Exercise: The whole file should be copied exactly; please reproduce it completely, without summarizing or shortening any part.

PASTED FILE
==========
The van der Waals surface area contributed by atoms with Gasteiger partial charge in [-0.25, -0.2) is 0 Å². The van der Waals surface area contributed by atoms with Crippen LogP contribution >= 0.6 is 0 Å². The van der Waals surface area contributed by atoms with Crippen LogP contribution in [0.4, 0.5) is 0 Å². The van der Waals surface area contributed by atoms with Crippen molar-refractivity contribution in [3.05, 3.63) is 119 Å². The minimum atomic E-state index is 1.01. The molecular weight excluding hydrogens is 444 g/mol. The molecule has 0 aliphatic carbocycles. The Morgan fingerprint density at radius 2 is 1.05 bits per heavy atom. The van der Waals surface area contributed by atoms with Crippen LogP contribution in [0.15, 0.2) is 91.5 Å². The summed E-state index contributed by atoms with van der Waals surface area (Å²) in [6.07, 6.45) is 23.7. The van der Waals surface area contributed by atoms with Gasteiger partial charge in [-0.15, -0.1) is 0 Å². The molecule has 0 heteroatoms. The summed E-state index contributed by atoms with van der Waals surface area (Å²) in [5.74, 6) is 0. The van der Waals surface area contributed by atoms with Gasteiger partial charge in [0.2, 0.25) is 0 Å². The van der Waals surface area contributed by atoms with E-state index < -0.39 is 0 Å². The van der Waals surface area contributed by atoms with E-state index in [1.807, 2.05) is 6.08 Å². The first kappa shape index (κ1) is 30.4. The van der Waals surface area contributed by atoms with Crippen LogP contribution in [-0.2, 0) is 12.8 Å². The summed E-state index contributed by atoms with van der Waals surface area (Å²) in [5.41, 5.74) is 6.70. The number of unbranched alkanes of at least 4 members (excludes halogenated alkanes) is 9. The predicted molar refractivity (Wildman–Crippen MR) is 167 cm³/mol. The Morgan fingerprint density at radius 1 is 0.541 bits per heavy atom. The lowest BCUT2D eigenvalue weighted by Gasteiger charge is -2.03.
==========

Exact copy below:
The van der Waals surface area contributed by atoms with Gasteiger partial charge in [-0.25, -0.2) is 0 Å². The van der Waals surface area contributed by atoms with Crippen LogP contribution >= 0.6 is 0 Å². The van der Waals surface area contributed by atoms with Crippen LogP contribution in [0.4, 0.5) is 0 Å². The van der Waals surface area contributed by atoms with Crippen molar-refractivity contribution in [3.05, 3.63) is 119 Å². The minimum atomic E-state index is 1.01. The molecular weight excluding hydrogens is 444 g/mol. The molecule has 0 aliphatic carbocycles. The Morgan fingerprint density at radius 2 is 1.05 bits per heavy atom. The van der Waals surface area contributed by atoms with Crippen LogP contribution in [0.15, 0.2) is 91.5 Å². The summed E-state index contributed by atoms with van der Waals surface area (Å²) in [6.07, 6.45) is 23.7. The van der Waals surface area contributed by atoms with Gasteiger partial charge in [-0.15, -0.1) is 0 Å². The molecule has 0 heteroatoms. The summed E-state index contributed by atoms with van der Waals surface area (Å²) in [5.74, 6) is 0. The van der Waals surface area contributed by atoms with Gasteiger partial charge in [0.2, 0.25) is 0 Å². The van der Waals surface area contributed by atoms with E-state index < -0.39 is 0 Å². The van der Waals surface area contributed by atoms with E-state index in [1.807, 2.05) is 6.08 Å². The first kappa shape index (κ1) is 30.4. The van der Waals surface area contributed by atoms with Crippen LogP contribution in [-0.2, 0) is 12.8 Å². The summed E-state index contributed by atoms with van der Waals surface area (Å²) in [5.41, 5.74) is 6.70. The number of unbranched alkanes of at least 4 members (excludes halogenated alkanes) is 9. The predicted molar refractivity (Wildman–Crippen MR) is 167 cm³/mol. The Morgan fingerprint density at radius 1 is 0.541 bits per heavy atom. The lowest BCUT2D eigenvalue weighted by Gasteiger charge is -2.03.